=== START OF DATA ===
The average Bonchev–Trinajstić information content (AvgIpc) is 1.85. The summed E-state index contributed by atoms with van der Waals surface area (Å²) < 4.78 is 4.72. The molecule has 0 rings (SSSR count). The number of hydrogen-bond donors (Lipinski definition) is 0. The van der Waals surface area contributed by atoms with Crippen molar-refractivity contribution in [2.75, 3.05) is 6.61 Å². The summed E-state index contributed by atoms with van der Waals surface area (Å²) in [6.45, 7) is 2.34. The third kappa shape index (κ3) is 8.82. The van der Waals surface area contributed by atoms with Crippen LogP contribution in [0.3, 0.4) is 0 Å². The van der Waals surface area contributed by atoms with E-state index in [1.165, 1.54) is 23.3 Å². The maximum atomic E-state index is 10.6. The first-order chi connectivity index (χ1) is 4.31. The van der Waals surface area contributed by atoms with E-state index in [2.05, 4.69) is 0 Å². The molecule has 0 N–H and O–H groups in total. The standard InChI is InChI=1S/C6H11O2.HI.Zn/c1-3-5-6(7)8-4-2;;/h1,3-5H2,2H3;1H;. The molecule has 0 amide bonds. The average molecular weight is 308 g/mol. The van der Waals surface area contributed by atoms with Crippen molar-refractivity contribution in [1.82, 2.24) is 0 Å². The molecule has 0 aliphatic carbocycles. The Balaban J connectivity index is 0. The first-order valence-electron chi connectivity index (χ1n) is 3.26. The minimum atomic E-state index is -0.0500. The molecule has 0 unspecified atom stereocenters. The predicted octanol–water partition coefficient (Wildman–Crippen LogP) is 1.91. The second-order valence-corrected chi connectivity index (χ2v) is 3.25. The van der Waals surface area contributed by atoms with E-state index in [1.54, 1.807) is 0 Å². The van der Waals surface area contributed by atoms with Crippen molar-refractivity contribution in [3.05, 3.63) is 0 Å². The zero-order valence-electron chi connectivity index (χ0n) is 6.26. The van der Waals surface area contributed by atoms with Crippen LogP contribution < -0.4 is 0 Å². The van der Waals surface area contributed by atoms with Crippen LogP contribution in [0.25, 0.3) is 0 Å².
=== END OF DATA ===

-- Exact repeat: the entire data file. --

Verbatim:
The average Bonchev–Trinajstić information content (AvgIpc) is 1.85. The summed E-state index contributed by atoms with van der Waals surface area (Å²) < 4.78 is 4.72. The molecule has 0 rings (SSSR count). The number of hydrogen-bond donors (Lipinski definition) is 0. The van der Waals surface area contributed by atoms with Crippen molar-refractivity contribution in [2.75, 3.05) is 6.61 Å². The summed E-state index contributed by atoms with van der Waals surface area (Å²) in [6.45, 7) is 2.34. The third kappa shape index (κ3) is 8.82. The van der Waals surface area contributed by atoms with Crippen LogP contribution in [0.3, 0.4) is 0 Å². The van der Waals surface area contributed by atoms with E-state index in [1.165, 1.54) is 23.3 Å². The maximum atomic E-state index is 10.6. The first-order chi connectivity index (χ1) is 4.31. The van der Waals surface area contributed by atoms with E-state index in [2.05, 4.69) is 0 Å². The molecule has 0 N–H and O–H groups in total. The standard InChI is InChI=1S/C6H11O2.HI.Zn/c1-3-5-6(7)8-4-2;;/h1,3-5H2,2H3;1H;. The molecule has 0 amide bonds. The average molecular weight is 308 g/mol. The van der Waals surface area contributed by atoms with Crippen molar-refractivity contribution in [1.82, 2.24) is 0 Å². The molecule has 0 aliphatic carbocycles. The Balaban J connectivity index is 0. The first-order valence-electron chi connectivity index (χ1n) is 3.26. The minimum atomic E-state index is -0.0500. The molecule has 0 unspecified atom stereocenters. The predicted octanol–water partition coefficient (Wildman–Crippen LogP) is 1.91. The second-order valence-corrected chi connectivity index (χ2v) is 3.25. The van der Waals surface area contributed by atoms with E-state index in [1.54, 1.807) is 0 Å². The van der Waals surface area contributed by atoms with Crippen molar-refractivity contribution in [3.05, 3.63) is 0 Å². The zero-order valence-electron chi connectivity index (χ0n) is 6.26. The van der Waals surface area contributed by atoms with Crippen LogP contribution < -0.4 is 0 Å². The van der Waals surface area contributed by atoms with Crippen LogP contribution in [0.25, 0.3) is 0 Å².